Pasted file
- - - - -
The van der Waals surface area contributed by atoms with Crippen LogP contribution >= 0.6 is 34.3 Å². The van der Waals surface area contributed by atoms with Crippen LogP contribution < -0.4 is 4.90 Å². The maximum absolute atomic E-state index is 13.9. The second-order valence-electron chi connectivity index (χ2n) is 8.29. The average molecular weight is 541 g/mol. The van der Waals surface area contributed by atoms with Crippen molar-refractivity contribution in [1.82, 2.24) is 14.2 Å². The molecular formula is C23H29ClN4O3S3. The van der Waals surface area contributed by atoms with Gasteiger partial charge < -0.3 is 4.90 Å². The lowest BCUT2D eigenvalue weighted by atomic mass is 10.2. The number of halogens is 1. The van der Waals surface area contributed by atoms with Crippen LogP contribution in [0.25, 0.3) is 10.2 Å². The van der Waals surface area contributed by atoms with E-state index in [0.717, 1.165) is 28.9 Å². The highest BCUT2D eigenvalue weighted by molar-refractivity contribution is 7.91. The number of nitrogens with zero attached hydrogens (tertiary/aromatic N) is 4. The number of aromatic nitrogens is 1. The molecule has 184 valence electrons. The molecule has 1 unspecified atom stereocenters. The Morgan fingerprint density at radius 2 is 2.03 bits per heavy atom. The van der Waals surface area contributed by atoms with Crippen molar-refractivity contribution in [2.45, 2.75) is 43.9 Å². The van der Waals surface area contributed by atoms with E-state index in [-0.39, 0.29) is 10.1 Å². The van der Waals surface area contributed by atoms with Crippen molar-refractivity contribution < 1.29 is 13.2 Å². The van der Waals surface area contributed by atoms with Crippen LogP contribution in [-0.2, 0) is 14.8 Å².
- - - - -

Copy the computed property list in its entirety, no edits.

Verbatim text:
The van der Waals surface area contributed by atoms with Crippen LogP contribution >= 0.6 is 34.3 Å². The van der Waals surface area contributed by atoms with Crippen LogP contribution < -0.4 is 4.90 Å². The maximum absolute atomic E-state index is 13.9. The second-order valence-electron chi connectivity index (χ2n) is 8.29. The average molecular weight is 541 g/mol. The van der Waals surface area contributed by atoms with Crippen molar-refractivity contribution in [1.82, 2.24) is 14.2 Å². The molecular formula is C23H29ClN4O3S3. The van der Waals surface area contributed by atoms with Gasteiger partial charge < -0.3 is 4.90 Å². The lowest BCUT2D eigenvalue weighted by atomic mass is 10.2. The number of halogens is 1. The van der Waals surface area contributed by atoms with Crippen LogP contribution in [0.25, 0.3) is 10.2 Å². The van der Waals surface area contributed by atoms with E-state index in [0.717, 1.165) is 28.9 Å². The highest BCUT2D eigenvalue weighted by molar-refractivity contribution is 7.91. The number of nitrogens with zero attached hydrogens (tertiary/aromatic N) is 4. The number of aromatic nitrogens is 1. The molecule has 184 valence electrons. The molecule has 1 unspecified atom stereocenters. The Morgan fingerprint density at radius 2 is 2.03 bits per heavy atom. The van der Waals surface area contributed by atoms with Crippen molar-refractivity contribution in [2.45, 2.75) is 43.9 Å². The van der Waals surface area contributed by atoms with E-state index in [-0.39, 0.29) is 10.1 Å². The van der Waals surface area contributed by atoms with Crippen molar-refractivity contribution < 1.29 is 13.2 Å². The van der Waals surface area contributed by atoms with Crippen LogP contribution in [-0.2, 0) is 14.8 Å².